The bottom line, for Dr. Paul, is the U.S. Constitution. He refuses to vote for any piece of legislation that is not explicitly authorized by the Constitution. Of course, Dr. Paul’s words often fall on deaf ears among his colleagues. The suspicion of concentrations of power on which this country was founded is just about gone. Beginning one step at a time, first with Lincoln, then with the Progressive movement, the rise of the Federal Reserve banking system and the IRS, the first world war, and continuing into the Roosevelt era, more and more people have assumed that expansionist government is good, and not a menace to a free people. Yet mounting evidence suggests that expansionist government is simply in over its head. Whatever the central government touches, it ruins.

I should note in closing that although “An Evening With Ron Paul” was well-publicized in the sense that press releases were sent out to all local media well in advance, not a single representative from any mainstream media outlet showed up. The mainstream media, of course, simply blacks out events such as this.

More on this story here.


Dominica is unique among the Caribbean islands. Its rugged topography offers the adventuresome visitor a variety of challenging treats. It is impossible to go anywhere in Dominica without taking a little walk at the end of which is a stream, a viewpoint or some other natural site. Rivers, valleys, hills and mountains literally cover this “Garden of the Caribbean” where paint artists claim to be able to identify over a hundred shades of green.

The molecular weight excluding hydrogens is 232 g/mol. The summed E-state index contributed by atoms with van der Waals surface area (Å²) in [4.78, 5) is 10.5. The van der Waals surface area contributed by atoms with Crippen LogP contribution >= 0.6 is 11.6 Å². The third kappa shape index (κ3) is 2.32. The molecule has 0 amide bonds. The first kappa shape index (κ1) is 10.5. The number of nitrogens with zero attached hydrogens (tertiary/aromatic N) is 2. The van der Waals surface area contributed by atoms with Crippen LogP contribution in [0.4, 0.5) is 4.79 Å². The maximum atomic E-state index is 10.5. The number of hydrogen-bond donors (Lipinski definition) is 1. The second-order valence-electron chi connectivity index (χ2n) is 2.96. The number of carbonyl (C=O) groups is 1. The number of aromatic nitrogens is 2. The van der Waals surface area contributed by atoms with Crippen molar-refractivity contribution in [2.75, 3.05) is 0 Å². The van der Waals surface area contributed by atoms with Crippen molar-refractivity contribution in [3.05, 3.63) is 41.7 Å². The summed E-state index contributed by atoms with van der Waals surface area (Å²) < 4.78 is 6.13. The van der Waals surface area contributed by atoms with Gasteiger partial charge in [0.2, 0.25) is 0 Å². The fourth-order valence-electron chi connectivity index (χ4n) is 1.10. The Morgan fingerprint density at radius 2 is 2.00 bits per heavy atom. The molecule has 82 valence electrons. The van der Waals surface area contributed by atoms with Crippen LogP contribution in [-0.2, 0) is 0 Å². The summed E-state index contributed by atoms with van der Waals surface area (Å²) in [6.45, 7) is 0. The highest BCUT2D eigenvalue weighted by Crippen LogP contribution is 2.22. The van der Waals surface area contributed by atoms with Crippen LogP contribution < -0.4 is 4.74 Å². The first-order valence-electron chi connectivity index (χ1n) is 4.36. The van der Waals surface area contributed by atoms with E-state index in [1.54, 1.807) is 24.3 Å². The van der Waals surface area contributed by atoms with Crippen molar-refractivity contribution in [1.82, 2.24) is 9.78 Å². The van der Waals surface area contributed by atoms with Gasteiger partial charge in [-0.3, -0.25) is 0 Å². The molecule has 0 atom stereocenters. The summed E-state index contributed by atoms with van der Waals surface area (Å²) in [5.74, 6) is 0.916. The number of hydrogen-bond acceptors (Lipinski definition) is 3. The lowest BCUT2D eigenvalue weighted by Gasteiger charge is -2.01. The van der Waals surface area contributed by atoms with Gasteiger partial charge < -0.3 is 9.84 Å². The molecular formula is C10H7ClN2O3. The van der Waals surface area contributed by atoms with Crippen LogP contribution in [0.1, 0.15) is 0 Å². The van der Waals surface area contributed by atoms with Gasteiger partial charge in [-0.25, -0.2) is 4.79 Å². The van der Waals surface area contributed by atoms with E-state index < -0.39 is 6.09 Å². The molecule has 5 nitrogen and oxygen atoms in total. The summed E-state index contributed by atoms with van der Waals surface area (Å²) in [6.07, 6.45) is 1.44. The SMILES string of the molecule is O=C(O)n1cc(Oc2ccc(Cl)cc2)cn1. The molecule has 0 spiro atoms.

Dominica’s Carnival is steeped in tradition. The local Kubuli beer is a favorite as are the fresh fruit juices and cool coconut water. And the food? Stuffed bakes, chicken in all styles, braff or pelau, fig and codfish or breadfruit and smoked herring.

More on this story here.

Business and second citizenship opportunities in Dominica.

The Commonwealth of Dominica is an independent English speaking island state situated between the French islands of Martinique and Guadeloupe. Dominica has a pleasant climate, particularly during the cool months from December to March. It is certainly one of the most beautiful countries of the Caribbean. Covering an area of almost 800 square kilometres, it supports a population of more than 65,000, including about 3,000 of the last surviving indigenous Carib people in the Caribbean.